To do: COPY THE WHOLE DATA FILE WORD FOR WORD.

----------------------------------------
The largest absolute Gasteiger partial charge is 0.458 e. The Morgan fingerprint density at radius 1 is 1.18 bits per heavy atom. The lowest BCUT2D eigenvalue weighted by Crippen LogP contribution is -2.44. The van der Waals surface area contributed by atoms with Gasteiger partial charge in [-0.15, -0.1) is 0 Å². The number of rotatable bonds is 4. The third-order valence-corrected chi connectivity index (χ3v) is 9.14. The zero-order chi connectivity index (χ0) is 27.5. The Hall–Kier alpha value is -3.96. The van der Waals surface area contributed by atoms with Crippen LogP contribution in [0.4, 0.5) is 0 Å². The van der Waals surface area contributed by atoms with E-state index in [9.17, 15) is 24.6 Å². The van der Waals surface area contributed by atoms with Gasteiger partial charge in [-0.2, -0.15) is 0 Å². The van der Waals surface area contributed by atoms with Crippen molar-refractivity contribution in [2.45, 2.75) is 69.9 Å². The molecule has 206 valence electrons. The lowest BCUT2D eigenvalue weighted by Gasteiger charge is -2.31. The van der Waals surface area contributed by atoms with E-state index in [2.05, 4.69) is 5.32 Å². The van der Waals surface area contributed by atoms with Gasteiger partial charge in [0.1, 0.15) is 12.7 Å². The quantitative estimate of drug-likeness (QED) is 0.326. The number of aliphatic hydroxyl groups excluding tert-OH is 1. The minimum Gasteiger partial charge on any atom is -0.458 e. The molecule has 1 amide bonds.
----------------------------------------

The largest absolute Gasteiger partial charge is 0.458 e. The Morgan fingerprint density at radius 1 is 1.18 bits per heavy atom. The lowest BCUT2D eigenvalue weighted by Crippen LogP contribution is -2.44. The van der Waals surface area contributed by atoms with Gasteiger partial charge in [-0.15, -0.1) is 0 Å². The number of rotatable bonds is 4. The third-order valence-corrected chi connectivity index (χ3v) is 9.14. The zero-order chi connectivity index (χ0) is 27.5. The Hall–Kier alpha value is -3.96. The van der Waals surface area contributed by atoms with Crippen LogP contribution in [0.4, 0.5) is 0 Å². The van der Waals surface area contributed by atoms with E-state index in [9.17, 15) is 24.6 Å². The van der Waals surface area contributed by atoms with Gasteiger partial charge in [-0.2, -0.15) is 0 Å². The van der Waals surface area contributed by atoms with Crippen molar-refractivity contribution in [2.45, 2.75) is 69.9 Å². The molecule has 206 valence electrons. The lowest BCUT2D eigenvalue weighted by Gasteiger charge is -2.31. The van der Waals surface area contributed by atoms with E-state index in [2.05, 4.69) is 5.32 Å². The van der Waals surface area contributed by atoms with Gasteiger partial charge in [0.1, 0.15) is 12.7 Å². The quantitative estimate of drug-likeness (QED) is 0.326. The number of aliphatic hydroxyl groups excluding tert-OH is 1. The minimum Gasteiger partial charge on any atom is -0.458 e. The molecule has 1 amide bonds.